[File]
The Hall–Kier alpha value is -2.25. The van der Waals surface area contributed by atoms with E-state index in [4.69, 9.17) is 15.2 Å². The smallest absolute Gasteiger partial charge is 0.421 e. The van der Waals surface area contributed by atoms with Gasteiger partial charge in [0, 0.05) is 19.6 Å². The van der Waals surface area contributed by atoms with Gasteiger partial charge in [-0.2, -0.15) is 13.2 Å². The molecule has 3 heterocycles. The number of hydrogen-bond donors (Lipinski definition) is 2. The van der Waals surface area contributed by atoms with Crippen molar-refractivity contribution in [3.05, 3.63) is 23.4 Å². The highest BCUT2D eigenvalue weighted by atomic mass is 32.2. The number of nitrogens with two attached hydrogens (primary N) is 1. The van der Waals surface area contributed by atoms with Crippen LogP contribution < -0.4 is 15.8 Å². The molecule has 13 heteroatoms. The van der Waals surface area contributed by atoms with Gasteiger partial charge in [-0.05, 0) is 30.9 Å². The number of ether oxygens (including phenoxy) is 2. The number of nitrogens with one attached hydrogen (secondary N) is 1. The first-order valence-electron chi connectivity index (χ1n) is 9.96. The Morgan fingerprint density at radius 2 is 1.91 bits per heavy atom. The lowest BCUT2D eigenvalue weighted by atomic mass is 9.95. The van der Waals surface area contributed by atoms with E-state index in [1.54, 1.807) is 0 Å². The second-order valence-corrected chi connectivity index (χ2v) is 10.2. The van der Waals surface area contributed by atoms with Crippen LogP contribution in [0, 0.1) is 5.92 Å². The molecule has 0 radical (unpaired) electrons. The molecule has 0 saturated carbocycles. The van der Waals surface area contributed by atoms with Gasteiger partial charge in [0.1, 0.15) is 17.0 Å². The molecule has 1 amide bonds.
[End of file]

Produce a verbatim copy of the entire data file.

The Hall–Kier alpha value is -2.25. The van der Waals surface area contributed by atoms with E-state index in [4.69, 9.17) is 15.2 Å². The smallest absolute Gasteiger partial charge is 0.421 e. The van der Waals surface area contributed by atoms with Gasteiger partial charge in [0, 0.05) is 19.6 Å². The van der Waals surface area contributed by atoms with Gasteiger partial charge in [-0.2, -0.15) is 13.2 Å². The molecule has 3 heterocycles. The number of hydrogen-bond donors (Lipinski definition) is 2. The van der Waals surface area contributed by atoms with Crippen molar-refractivity contribution in [3.05, 3.63) is 23.4 Å². The highest BCUT2D eigenvalue weighted by atomic mass is 32.2. The number of nitrogens with two attached hydrogens (primary N) is 1. The van der Waals surface area contributed by atoms with Crippen LogP contribution < -0.4 is 15.8 Å². The molecule has 13 heteroatoms. The van der Waals surface area contributed by atoms with Gasteiger partial charge in [-0.05, 0) is 30.9 Å². The number of ether oxygens (including phenoxy) is 2. The number of nitrogens with one attached hydrogen (secondary N) is 1. The first-order valence-electron chi connectivity index (χ1n) is 9.96. The Morgan fingerprint density at radius 2 is 1.91 bits per heavy atom. The lowest BCUT2D eigenvalue weighted by atomic mass is 9.95. The van der Waals surface area contributed by atoms with E-state index in [1.54, 1.807) is 0 Å². The second-order valence-corrected chi connectivity index (χ2v) is 10.2. The van der Waals surface area contributed by atoms with Crippen LogP contribution in [0, 0.1) is 5.92 Å². The molecule has 0 radical (unpaired) electrons. The molecule has 0 saturated carbocycles. The van der Waals surface area contributed by atoms with Gasteiger partial charge in [0.1, 0.15) is 17.0 Å². The molecule has 1 amide bonds.